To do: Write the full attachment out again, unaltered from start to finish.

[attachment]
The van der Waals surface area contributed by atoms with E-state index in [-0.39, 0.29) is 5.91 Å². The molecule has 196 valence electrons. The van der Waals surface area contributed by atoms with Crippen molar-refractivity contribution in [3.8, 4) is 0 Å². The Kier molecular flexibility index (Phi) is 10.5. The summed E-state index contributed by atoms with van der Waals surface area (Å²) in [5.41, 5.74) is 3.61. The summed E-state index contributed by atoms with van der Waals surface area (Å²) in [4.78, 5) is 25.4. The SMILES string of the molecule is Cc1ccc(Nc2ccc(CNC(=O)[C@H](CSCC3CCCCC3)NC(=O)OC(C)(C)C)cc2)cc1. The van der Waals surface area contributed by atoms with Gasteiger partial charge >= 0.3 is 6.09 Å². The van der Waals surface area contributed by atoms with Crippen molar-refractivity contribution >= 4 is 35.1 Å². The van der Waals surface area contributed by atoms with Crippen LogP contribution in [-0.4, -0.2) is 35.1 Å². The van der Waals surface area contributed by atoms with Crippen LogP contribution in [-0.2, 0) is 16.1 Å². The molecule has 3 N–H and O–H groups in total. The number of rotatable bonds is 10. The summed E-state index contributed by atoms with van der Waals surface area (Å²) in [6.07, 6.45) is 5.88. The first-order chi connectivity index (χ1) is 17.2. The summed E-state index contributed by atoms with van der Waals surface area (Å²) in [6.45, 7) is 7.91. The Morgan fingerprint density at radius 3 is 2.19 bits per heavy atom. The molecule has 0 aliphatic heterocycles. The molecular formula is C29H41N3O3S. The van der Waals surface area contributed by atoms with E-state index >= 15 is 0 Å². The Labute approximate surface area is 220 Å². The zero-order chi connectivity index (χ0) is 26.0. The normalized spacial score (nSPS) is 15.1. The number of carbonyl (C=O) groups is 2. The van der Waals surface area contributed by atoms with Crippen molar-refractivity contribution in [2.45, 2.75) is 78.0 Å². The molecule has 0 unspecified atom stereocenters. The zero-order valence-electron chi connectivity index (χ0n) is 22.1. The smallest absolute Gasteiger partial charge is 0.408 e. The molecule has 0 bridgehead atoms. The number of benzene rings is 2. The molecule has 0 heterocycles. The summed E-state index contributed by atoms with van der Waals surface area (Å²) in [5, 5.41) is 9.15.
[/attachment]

The van der Waals surface area contributed by atoms with E-state index in [-0.39, 0.29) is 5.91 Å². The molecule has 196 valence electrons. The van der Waals surface area contributed by atoms with Crippen molar-refractivity contribution in [3.8, 4) is 0 Å². The Kier molecular flexibility index (Phi) is 10.5. The summed E-state index contributed by atoms with van der Waals surface area (Å²) in [5.41, 5.74) is 3.61. The summed E-state index contributed by atoms with van der Waals surface area (Å²) in [4.78, 5) is 25.4. The SMILES string of the molecule is Cc1ccc(Nc2ccc(CNC(=O)[C@H](CSCC3CCCCC3)NC(=O)OC(C)(C)C)cc2)cc1. The van der Waals surface area contributed by atoms with Gasteiger partial charge >= 0.3 is 6.09 Å². The van der Waals surface area contributed by atoms with Crippen molar-refractivity contribution >= 4 is 35.1 Å². The van der Waals surface area contributed by atoms with Crippen LogP contribution in [-0.4, -0.2) is 35.1 Å². The van der Waals surface area contributed by atoms with Crippen LogP contribution in [-0.2, 0) is 16.1 Å². The molecule has 3 N–H and O–H groups in total. The number of rotatable bonds is 10. The summed E-state index contributed by atoms with van der Waals surface area (Å²) in [6.07, 6.45) is 5.88. The first-order chi connectivity index (χ1) is 17.2. The summed E-state index contributed by atoms with van der Waals surface area (Å²) in [6.45, 7) is 7.91. The Morgan fingerprint density at radius 3 is 2.19 bits per heavy atom. The molecule has 0 aliphatic heterocycles. The molecular formula is C29H41N3O3S. The van der Waals surface area contributed by atoms with E-state index >= 15 is 0 Å². The Labute approximate surface area is 220 Å². The zero-order chi connectivity index (χ0) is 26.0. The normalized spacial score (nSPS) is 15.1. The number of carbonyl (C=O) groups is 2. The van der Waals surface area contributed by atoms with Crippen molar-refractivity contribution in [2.45, 2.75) is 78.0 Å². The molecule has 0 unspecified atom stereocenters. The zero-order valence-electron chi connectivity index (χ0n) is 22.1. The smallest absolute Gasteiger partial charge is 0.408 e. The molecule has 0 bridgehead atoms. The number of benzene rings is 2. The molecule has 0 heterocycles. The summed E-state index contributed by atoms with van der Waals surface area (Å²) in [5, 5.41) is 9.15.